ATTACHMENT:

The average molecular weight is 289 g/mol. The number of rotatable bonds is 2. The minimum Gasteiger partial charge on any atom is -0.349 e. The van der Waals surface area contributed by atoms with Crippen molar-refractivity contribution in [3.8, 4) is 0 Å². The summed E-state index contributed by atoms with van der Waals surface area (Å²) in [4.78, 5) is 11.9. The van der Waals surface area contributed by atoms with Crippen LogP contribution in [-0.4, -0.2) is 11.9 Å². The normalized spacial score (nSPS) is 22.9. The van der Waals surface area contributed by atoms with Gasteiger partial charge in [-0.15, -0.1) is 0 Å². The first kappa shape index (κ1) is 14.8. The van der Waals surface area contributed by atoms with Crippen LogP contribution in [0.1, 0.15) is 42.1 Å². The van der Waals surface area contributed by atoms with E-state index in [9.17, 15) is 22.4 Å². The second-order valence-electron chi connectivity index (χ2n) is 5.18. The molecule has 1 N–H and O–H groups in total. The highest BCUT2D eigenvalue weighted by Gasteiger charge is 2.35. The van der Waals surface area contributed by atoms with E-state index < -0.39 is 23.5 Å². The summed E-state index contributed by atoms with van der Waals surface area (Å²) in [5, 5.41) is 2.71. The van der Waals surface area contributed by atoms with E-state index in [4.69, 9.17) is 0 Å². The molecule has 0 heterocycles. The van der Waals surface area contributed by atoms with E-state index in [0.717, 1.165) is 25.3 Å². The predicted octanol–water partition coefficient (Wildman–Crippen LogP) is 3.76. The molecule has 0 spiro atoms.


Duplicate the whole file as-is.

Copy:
The average molecular weight is 289 g/mol. The number of rotatable bonds is 2. The minimum Gasteiger partial charge on any atom is -0.349 e. The van der Waals surface area contributed by atoms with Crippen molar-refractivity contribution in [3.8, 4) is 0 Å². The summed E-state index contributed by atoms with van der Waals surface area (Å²) in [4.78, 5) is 11.9. The van der Waals surface area contributed by atoms with Crippen LogP contribution in [-0.4, -0.2) is 11.9 Å². The normalized spacial score (nSPS) is 22.9. The van der Waals surface area contributed by atoms with Gasteiger partial charge in [-0.15, -0.1) is 0 Å². The first kappa shape index (κ1) is 14.8. The van der Waals surface area contributed by atoms with Crippen LogP contribution in [0.1, 0.15) is 42.1 Å². The van der Waals surface area contributed by atoms with E-state index in [9.17, 15) is 22.4 Å². The second-order valence-electron chi connectivity index (χ2n) is 5.18. The molecule has 1 N–H and O–H groups in total. The highest BCUT2D eigenvalue weighted by Gasteiger charge is 2.35. The van der Waals surface area contributed by atoms with E-state index < -0.39 is 23.5 Å². The summed E-state index contributed by atoms with van der Waals surface area (Å²) in [5, 5.41) is 2.71. The van der Waals surface area contributed by atoms with E-state index in [4.69, 9.17) is 0 Å². The molecule has 0 heterocycles. The van der Waals surface area contributed by atoms with E-state index in [0.717, 1.165) is 25.3 Å². The predicted octanol–water partition coefficient (Wildman–Crippen LogP) is 3.76. The molecule has 0 spiro atoms.